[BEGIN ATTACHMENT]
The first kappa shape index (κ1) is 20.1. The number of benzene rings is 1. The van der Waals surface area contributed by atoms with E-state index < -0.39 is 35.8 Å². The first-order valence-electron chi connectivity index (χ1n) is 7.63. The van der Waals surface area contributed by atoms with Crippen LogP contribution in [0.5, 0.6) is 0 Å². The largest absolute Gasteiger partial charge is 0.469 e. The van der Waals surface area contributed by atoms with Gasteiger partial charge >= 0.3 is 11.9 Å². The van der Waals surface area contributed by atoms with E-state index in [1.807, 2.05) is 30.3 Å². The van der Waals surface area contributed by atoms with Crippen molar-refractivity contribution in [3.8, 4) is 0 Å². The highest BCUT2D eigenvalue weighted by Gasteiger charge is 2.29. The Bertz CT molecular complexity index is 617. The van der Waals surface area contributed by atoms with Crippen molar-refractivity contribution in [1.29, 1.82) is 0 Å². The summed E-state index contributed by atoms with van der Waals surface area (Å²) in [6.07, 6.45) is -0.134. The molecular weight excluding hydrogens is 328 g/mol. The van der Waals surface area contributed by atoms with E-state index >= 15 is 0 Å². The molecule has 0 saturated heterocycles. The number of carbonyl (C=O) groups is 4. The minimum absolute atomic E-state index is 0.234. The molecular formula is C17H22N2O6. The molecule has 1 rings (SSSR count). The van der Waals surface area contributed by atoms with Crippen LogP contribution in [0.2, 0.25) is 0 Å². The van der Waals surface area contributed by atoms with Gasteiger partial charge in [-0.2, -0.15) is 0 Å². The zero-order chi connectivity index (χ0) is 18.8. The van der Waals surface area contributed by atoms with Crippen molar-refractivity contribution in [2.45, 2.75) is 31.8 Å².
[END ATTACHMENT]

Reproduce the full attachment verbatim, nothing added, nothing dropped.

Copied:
The first kappa shape index (κ1) is 20.1. The number of benzene rings is 1. The van der Waals surface area contributed by atoms with E-state index < -0.39 is 35.8 Å². The first-order valence-electron chi connectivity index (χ1n) is 7.63. The van der Waals surface area contributed by atoms with Crippen LogP contribution in [0.5, 0.6) is 0 Å². The largest absolute Gasteiger partial charge is 0.469 e. The van der Waals surface area contributed by atoms with Gasteiger partial charge >= 0.3 is 11.9 Å². The van der Waals surface area contributed by atoms with E-state index in [1.807, 2.05) is 30.3 Å². The van der Waals surface area contributed by atoms with Crippen molar-refractivity contribution in [3.8, 4) is 0 Å². The highest BCUT2D eigenvalue weighted by Gasteiger charge is 2.29. The Bertz CT molecular complexity index is 617. The van der Waals surface area contributed by atoms with Crippen molar-refractivity contribution in [1.29, 1.82) is 0 Å². The summed E-state index contributed by atoms with van der Waals surface area (Å²) in [6.07, 6.45) is -0.134. The molecular weight excluding hydrogens is 328 g/mol. The van der Waals surface area contributed by atoms with E-state index >= 15 is 0 Å². The molecule has 0 saturated heterocycles. The number of carbonyl (C=O) groups is 4. The minimum absolute atomic E-state index is 0.234. The molecular formula is C17H22N2O6. The molecule has 1 rings (SSSR count). The van der Waals surface area contributed by atoms with Crippen LogP contribution in [0.2, 0.25) is 0 Å². The van der Waals surface area contributed by atoms with Gasteiger partial charge in [-0.2, -0.15) is 0 Å². The zero-order chi connectivity index (χ0) is 18.8. The van der Waals surface area contributed by atoms with Crippen molar-refractivity contribution in [2.45, 2.75) is 31.8 Å².